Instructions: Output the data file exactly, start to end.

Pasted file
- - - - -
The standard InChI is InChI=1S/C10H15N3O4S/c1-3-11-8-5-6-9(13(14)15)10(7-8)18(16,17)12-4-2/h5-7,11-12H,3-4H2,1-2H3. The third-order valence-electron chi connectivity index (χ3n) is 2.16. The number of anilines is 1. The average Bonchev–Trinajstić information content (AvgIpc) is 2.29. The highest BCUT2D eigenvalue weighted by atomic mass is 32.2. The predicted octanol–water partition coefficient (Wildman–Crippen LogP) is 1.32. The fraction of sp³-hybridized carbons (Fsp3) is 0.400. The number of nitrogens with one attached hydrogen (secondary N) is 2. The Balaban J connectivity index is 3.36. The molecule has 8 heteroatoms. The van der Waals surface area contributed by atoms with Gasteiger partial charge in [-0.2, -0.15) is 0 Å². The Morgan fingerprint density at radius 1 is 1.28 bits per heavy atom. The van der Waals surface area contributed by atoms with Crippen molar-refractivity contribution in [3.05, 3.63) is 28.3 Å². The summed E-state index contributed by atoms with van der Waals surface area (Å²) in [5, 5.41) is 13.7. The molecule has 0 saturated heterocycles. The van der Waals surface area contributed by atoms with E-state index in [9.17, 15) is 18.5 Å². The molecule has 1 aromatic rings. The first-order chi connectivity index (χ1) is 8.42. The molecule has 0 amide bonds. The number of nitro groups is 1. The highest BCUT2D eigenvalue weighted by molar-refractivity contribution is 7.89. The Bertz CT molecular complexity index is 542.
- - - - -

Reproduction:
The standard InChI is InChI=1S/C10H15N3O4S/c1-3-11-8-5-6-9(13(14)15)10(7-8)18(16,17)12-4-2/h5-7,11-12H,3-4H2,1-2H3. The third-order valence-electron chi connectivity index (χ3n) is 2.16. The number of anilines is 1. The average Bonchev–Trinajstić information content (AvgIpc) is 2.29. The highest BCUT2D eigenvalue weighted by atomic mass is 32.2. The predicted octanol–water partition coefficient (Wildman–Crippen LogP) is 1.32. The fraction of sp³-hybridized carbons (Fsp3) is 0.400. The number of nitrogens with one attached hydrogen (secondary N) is 2. The Balaban J connectivity index is 3.36. The molecule has 8 heteroatoms. The van der Waals surface area contributed by atoms with Gasteiger partial charge in [-0.2, -0.15) is 0 Å². The Morgan fingerprint density at radius 1 is 1.28 bits per heavy atom. The van der Waals surface area contributed by atoms with Crippen molar-refractivity contribution in [3.05, 3.63) is 28.3 Å². The summed E-state index contributed by atoms with van der Waals surface area (Å²) in [5, 5.41) is 13.7. The molecule has 0 saturated heterocycles. The van der Waals surface area contributed by atoms with E-state index in [9.17, 15) is 18.5 Å². The molecule has 1 aromatic rings. The first-order chi connectivity index (χ1) is 8.42. The molecule has 0 amide bonds. The number of nitro groups is 1. The highest BCUT2D eigenvalue weighted by molar-refractivity contribution is 7.89. The Bertz CT molecular complexity index is 542.